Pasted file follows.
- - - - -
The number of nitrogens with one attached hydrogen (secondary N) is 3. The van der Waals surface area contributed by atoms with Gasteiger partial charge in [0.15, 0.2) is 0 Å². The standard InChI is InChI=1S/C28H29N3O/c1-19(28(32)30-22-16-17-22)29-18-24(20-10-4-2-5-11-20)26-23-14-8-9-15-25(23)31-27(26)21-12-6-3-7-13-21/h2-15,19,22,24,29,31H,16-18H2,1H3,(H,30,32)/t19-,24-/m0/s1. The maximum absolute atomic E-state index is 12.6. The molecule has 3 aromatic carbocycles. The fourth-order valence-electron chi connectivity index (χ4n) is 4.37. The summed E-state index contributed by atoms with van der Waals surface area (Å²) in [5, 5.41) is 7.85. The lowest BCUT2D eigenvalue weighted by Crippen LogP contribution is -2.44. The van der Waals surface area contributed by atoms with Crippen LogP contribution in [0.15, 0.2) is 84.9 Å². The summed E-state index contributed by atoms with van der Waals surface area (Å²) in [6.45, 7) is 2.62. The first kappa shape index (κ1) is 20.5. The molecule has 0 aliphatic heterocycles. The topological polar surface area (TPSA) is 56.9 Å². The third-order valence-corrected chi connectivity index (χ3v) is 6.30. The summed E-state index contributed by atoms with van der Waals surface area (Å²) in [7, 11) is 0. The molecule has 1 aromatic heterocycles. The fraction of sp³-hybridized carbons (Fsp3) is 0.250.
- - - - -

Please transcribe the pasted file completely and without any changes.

The number of nitrogens with one attached hydrogen (secondary N) is 3. The van der Waals surface area contributed by atoms with Gasteiger partial charge in [0.15, 0.2) is 0 Å². The standard InChI is InChI=1S/C28H29N3O/c1-19(28(32)30-22-16-17-22)29-18-24(20-10-4-2-5-11-20)26-23-14-8-9-15-25(23)31-27(26)21-12-6-3-7-13-21/h2-15,19,22,24,29,31H,16-18H2,1H3,(H,30,32)/t19-,24-/m0/s1. The maximum absolute atomic E-state index is 12.6. The molecule has 3 aromatic carbocycles. The fourth-order valence-electron chi connectivity index (χ4n) is 4.37. The summed E-state index contributed by atoms with van der Waals surface area (Å²) in [5, 5.41) is 7.85. The lowest BCUT2D eigenvalue weighted by Crippen LogP contribution is -2.44. The van der Waals surface area contributed by atoms with Crippen LogP contribution in [0.15, 0.2) is 84.9 Å². The summed E-state index contributed by atoms with van der Waals surface area (Å²) in [6.45, 7) is 2.62. The first kappa shape index (κ1) is 20.5. The molecule has 0 aliphatic heterocycles. The topological polar surface area (TPSA) is 56.9 Å². The third-order valence-corrected chi connectivity index (χ3v) is 6.30. The summed E-state index contributed by atoms with van der Waals surface area (Å²) in [7, 11) is 0. The molecule has 1 aromatic heterocycles. The fraction of sp³-hybridized carbons (Fsp3) is 0.250.